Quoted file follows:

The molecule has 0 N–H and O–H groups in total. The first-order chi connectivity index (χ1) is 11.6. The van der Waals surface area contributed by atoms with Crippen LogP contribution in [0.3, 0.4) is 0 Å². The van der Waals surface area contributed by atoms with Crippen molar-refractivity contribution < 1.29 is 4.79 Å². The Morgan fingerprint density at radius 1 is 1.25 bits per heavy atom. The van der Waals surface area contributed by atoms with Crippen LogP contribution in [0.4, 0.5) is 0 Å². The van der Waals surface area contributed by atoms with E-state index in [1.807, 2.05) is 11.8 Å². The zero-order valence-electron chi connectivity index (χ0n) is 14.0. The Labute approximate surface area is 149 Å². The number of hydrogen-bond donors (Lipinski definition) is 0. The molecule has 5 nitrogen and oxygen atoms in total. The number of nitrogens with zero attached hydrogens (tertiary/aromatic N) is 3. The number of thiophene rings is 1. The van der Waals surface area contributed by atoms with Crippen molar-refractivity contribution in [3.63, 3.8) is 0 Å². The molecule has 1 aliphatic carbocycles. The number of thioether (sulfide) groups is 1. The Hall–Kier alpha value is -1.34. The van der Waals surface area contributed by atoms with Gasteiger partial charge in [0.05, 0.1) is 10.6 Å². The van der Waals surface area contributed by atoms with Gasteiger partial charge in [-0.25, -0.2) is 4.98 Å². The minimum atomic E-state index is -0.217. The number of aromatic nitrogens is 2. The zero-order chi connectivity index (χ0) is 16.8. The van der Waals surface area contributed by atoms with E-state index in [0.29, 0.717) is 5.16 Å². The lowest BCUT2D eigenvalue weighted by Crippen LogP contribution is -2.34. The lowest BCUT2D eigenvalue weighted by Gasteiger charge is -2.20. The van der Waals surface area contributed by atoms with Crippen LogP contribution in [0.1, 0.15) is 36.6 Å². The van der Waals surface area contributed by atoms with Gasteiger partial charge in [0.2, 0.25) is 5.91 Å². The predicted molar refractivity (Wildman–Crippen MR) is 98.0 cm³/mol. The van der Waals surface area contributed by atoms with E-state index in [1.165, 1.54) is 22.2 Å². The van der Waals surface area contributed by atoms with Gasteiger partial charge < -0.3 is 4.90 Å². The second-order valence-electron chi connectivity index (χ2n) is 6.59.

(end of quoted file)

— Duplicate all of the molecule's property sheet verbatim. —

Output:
The molecule has 0 N–H and O–H groups in total. The first-order chi connectivity index (χ1) is 11.6. The van der Waals surface area contributed by atoms with Crippen LogP contribution in [0.3, 0.4) is 0 Å². The van der Waals surface area contributed by atoms with Crippen molar-refractivity contribution < 1.29 is 4.79 Å². The Morgan fingerprint density at radius 1 is 1.25 bits per heavy atom. The van der Waals surface area contributed by atoms with Crippen LogP contribution in [0.4, 0.5) is 0 Å². The van der Waals surface area contributed by atoms with E-state index in [1.807, 2.05) is 11.8 Å². The zero-order valence-electron chi connectivity index (χ0n) is 14.0. The Labute approximate surface area is 149 Å². The number of hydrogen-bond donors (Lipinski definition) is 0. The molecule has 5 nitrogen and oxygen atoms in total. The number of nitrogens with zero attached hydrogens (tertiary/aromatic N) is 3. The number of thiophene rings is 1. The van der Waals surface area contributed by atoms with Crippen molar-refractivity contribution in [3.63, 3.8) is 0 Å². The molecule has 1 aliphatic carbocycles. The number of thioether (sulfide) groups is 1. The Hall–Kier alpha value is -1.34. The van der Waals surface area contributed by atoms with Gasteiger partial charge in [0.05, 0.1) is 10.6 Å². The van der Waals surface area contributed by atoms with Gasteiger partial charge in [-0.25, -0.2) is 4.98 Å². The minimum atomic E-state index is -0.217. The number of aromatic nitrogens is 2. The zero-order chi connectivity index (χ0) is 16.8. The van der Waals surface area contributed by atoms with E-state index in [0.29, 0.717) is 5.16 Å². The lowest BCUT2D eigenvalue weighted by Crippen LogP contribution is -2.34. The lowest BCUT2D eigenvalue weighted by Gasteiger charge is -2.20. The van der Waals surface area contributed by atoms with Crippen LogP contribution in [0.1, 0.15) is 36.6 Å². The van der Waals surface area contributed by atoms with Gasteiger partial charge in [0.2, 0.25) is 5.91 Å². The predicted molar refractivity (Wildman–Crippen MR) is 98.0 cm³/mol. The van der Waals surface area contributed by atoms with E-state index in [1.165, 1.54) is 22.2 Å². The van der Waals surface area contributed by atoms with Gasteiger partial charge < -0.3 is 4.90 Å². The second-order valence-electron chi connectivity index (χ2n) is 6.59.